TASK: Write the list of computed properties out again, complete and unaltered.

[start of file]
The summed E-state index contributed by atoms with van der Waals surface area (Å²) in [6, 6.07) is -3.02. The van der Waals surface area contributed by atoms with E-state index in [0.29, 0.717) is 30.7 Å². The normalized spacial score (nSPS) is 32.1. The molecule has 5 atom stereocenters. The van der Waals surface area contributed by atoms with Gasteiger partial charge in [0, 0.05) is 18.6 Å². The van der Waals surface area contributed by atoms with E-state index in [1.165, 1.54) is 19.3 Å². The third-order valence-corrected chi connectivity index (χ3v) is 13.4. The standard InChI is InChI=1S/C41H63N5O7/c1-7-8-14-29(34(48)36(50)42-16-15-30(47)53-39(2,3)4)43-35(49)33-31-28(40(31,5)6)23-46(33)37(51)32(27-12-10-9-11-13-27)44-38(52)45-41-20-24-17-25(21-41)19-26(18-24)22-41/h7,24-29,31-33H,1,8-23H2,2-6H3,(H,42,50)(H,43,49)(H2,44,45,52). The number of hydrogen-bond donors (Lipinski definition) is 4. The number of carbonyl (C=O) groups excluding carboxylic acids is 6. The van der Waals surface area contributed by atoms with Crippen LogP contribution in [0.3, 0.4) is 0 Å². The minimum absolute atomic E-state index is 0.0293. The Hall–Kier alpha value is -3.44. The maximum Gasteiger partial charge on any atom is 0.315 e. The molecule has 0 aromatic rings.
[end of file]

The summed E-state index contributed by atoms with van der Waals surface area (Å²) in [6, 6.07) is -3.02. The van der Waals surface area contributed by atoms with E-state index in [0.29, 0.717) is 30.7 Å². The normalized spacial score (nSPS) is 32.1. The molecule has 5 atom stereocenters. The van der Waals surface area contributed by atoms with Gasteiger partial charge in [0, 0.05) is 18.6 Å². The van der Waals surface area contributed by atoms with E-state index in [1.165, 1.54) is 19.3 Å². The third-order valence-corrected chi connectivity index (χ3v) is 13.4. The standard InChI is InChI=1S/C41H63N5O7/c1-7-8-14-29(34(48)36(50)42-16-15-30(47)53-39(2,3)4)43-35(49)33-31-28(40(31,5)6)23-46(33)37(51)32(27-12-10-9-11-13-27)44-38(52)45-41-20-24-17-25(21-41)19-26(18-24)22-41/h7,24-29,31-33H,1,8-23H2,2-6H3,(H,42,50)(H,43,49)(H2,44,45,52). The number of hydrogen-bond donors (Lipinski definition) is 4. The number of carbonyl (C=O) groups excluding carboxylic acids is 6. The van der Waals surface area contributed by atoms with Crippen LogP contribution in [0.3, 0.4) is 0 Å². The minimum absolute atomic E-state index is 0.0293. The Hall–Kier alpha value is -3.44. The maximum Gasteiger partial charge on any atom is 0.315 e. The molecule has 0 aromatic rings.